Fluoride is neither a nutrient nor essential for healthy teeth.

Good dental health begins in the womb and is influenced by the mothers diet and wellbeing. Lack of essential nutrients makes teeth more decay susceptible. Calcium, protein, phosphorus, vitamins A, C and D help construct babies’ first teeth and an adequate supply is essential for proper development.

Interestingly, protein-calorie malnutrition, iodine deficiency and excessive fluoride increase susceptibility to dental caries, according to the U.S. Surgeon General.

“People who eat a standard Australian diet are deficient in calcium, magnesium, and vitamins C and D. No evidence indicates any human being is fluoride-deficient.”

In fact, in Australia children are fluoride overexposed.

In the past fluoride was credited with the substantial cavity decline. However, “No clear reasons for the caries (tooth decay) decline have been identified,” according to the 1999 Dental Textbook, Dentistry, Dental Practice and the Community, by Burt and Eklund.

One explanation is that fluoridation and the explosion of fluoridated dental products coincided with many health-preserving trends. For instance, milk was vitamin D fortified to prevent bone and teeth damaging rickets; cereals and breads were vitamin and mineral enriched; dental care and insurance was encouraged and affordable; and people became more nutritionally aware. No valid science proves fluoridation was the cavity-killing culprit.

According to studies children without tooth decay had significantly higher fruit, grain, sodium, and total Healthy Eating Index’s than children with tooth decay.

In fact, kids who don’t eat the recommended five servings of vegetables and fruits — every day — up their risk of cavities more than threefold.

Children in poverty have the worst oral health and are also the least healthy, most food insecure, least likely to ingest recommended levels of vital nutrients, least likely to have dental insurance or care, and most likely to have unfilled cavities.

Is fluoridation going to help these children?  Common sense and science says, no.  But the Australian, American and British Dental Associations and the U.S. Centers for Disease Control (CDC) say yes, using claims and endorsements not backed with valid science.

“This is what dentistry needs to re-learn. Children with the best diets have the best teeth without fluoride. Children with the worst diets have the worst teeth even with fluoride.”

There’s a constant movement of minerals in and out of teeth. Topical Fluoride is said to enhance the re-mineralisation process.  Without essential minerals available, even topical fluoride is useless. Many low-income children are deficient in required tooth building and repairing nutrients, such as calcium, that also moderate fluoride’s toxic effects.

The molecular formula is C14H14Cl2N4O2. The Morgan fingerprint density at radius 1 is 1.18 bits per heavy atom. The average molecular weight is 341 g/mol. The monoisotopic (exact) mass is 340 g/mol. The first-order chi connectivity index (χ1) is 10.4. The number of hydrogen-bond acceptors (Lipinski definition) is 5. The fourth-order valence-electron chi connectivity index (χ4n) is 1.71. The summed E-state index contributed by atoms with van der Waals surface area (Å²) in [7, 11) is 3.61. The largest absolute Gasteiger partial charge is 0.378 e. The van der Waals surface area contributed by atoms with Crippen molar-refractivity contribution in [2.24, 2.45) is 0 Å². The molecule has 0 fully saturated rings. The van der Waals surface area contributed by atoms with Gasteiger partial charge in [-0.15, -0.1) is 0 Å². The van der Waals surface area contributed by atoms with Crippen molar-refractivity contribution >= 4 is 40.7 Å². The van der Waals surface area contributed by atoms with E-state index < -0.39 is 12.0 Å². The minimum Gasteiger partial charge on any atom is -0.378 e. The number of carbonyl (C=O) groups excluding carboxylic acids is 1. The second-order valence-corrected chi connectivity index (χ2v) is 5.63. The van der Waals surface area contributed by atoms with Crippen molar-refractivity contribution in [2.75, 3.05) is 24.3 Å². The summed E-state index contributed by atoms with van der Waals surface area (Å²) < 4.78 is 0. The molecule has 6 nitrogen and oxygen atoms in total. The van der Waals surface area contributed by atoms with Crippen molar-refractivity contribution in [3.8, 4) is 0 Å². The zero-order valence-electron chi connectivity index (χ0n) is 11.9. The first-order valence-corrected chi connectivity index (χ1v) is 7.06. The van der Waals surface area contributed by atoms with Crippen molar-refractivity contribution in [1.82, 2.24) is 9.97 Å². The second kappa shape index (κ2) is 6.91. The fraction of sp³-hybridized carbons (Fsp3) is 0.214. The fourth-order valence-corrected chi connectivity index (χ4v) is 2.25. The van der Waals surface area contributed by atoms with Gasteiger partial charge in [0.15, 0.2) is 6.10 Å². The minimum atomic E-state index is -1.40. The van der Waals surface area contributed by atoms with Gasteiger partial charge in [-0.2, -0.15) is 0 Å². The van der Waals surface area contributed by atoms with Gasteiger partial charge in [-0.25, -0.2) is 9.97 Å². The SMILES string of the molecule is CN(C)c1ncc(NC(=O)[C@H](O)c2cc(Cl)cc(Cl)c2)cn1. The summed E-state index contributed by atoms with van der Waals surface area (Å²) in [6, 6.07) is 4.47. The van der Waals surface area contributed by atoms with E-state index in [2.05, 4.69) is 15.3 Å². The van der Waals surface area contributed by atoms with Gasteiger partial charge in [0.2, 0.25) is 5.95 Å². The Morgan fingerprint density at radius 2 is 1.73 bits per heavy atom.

Fruits and vegetables offer a substantial amount of essential nutrients. Only 23% of people on Western diets comply with recommendations to eat 5 – 9 servings of vegetables and fruits, daily.

Maybe fresh produce should be government subsidised to repair nutritionally starved kids instead of wasting multi-millions of dollars on fluoride and fluoridation programs each year at the local, state and federal levels. Unlike fluoridation, fruits and vegetables deliver essential nutrients that teeth and bodies require.

Well-meaning but misguided dentists thought fluoride was their magic bullet to prevent tooth decay at a time when nutrients were discovered to prevent diseases, such as vitamin C preventing scurvy. The bad news is that there’s no magic bullet to cure or prevent tooth decay. The good news is that tooth decay is highly and easily preventable when given a nutritious diet combined with regular dental care.

This is why as a holistic dentist I focus on nutritonal care as well as dental care and Evolve Dental Healing incoporates treating the body as a whole. Using fluoride as a bandaid to prevent tooth decay is not the answer – to learn more download a copy of my Ebook and call to make an appointment today.

  • References:
  • U.S. Department of Health and Human Services. Oral Health in America: A Report of the Surgeon General. Released in 2000.
  • IADR/AADR/CADR 82nd General Session in Honolulu, Hawaii: The Health Eating Index (HEI) and Dental Caries Among Children, J Dent Res 83(Spec Iss A):abstract number 2917, 2004 http://iadr.confex.com/iadr/2004Hawaii/techprogram/abstract_48118.htm>
  • Dye BA, Shenkin JD, Ogden CL, Marshall TA, Levy SM,  Kanellis MJ. 2004. The relationship between healthful eating practices and dental caries in children aged 2-5 years in the United States, 1988-1994. J Am Dent Assoc. January.
  • Center for Reviews and Dissemination. 2003. What the ‘York Review’ on the fluoridation of drinking water really found. University of York. York, UK Originally released: October 28 2003  Available from http://www.york.ac.uk/inst/crd/fluoridnew.htm>